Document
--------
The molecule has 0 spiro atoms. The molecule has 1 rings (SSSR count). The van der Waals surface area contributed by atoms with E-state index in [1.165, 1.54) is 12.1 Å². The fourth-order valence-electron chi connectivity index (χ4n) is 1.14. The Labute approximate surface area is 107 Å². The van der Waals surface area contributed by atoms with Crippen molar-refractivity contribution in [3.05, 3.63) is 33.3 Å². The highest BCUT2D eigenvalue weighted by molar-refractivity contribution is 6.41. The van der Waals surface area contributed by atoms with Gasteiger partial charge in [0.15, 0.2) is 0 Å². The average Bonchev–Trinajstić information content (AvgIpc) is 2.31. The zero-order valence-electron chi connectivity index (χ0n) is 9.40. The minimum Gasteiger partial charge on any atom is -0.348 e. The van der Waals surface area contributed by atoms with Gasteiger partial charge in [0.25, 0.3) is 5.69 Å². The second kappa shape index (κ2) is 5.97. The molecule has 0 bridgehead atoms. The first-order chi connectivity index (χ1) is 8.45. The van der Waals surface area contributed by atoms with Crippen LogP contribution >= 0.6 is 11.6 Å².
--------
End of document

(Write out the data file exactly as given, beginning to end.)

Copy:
The molecule has 0 spiro atoms. The molecule has 1 rings (SSSR count). The van der Waals surface area contributed by atoms with E-state index in [1.165, 1.54) is 12.1 Å². The fourth-order valence-electron chi connectivity index (χ4n) is 1.14. The Labute approximate surface area is 107 Å². The van der Waals surface area contributed by atoms with Crippen molar-refractivity contribution in [3.05, 3.63) is 33.3 Å². The highest BCUT2D eigenvalue weighted by molar-refractivity contribution is 6.41. The van der Waals surface area contributed by atoms with Gasteiger partial charge in [0.15, 0.2) is 0 Å². The average Bonchev–Trinajstić information content (AvgIpc) is 2.31. The zero-order valence-electron chi connectivity index (χ0n) is 9.40. The minimum Gasteiger partial charge on any atom is -0.348 e. The van der Waals surface area contributed by atoms with Gasteiger partial charge in [0.25, 0.3) is 5.69 Å². The second kappa shape index (κ2) is 5.97. The molecule has 0 bridgehead atoms. The first-order chi connectivity index (χ1) is 8.45. The van der Waals surface area contributed by atoms with Crippen LogP contribution >= 0.6 is 11.6 Å².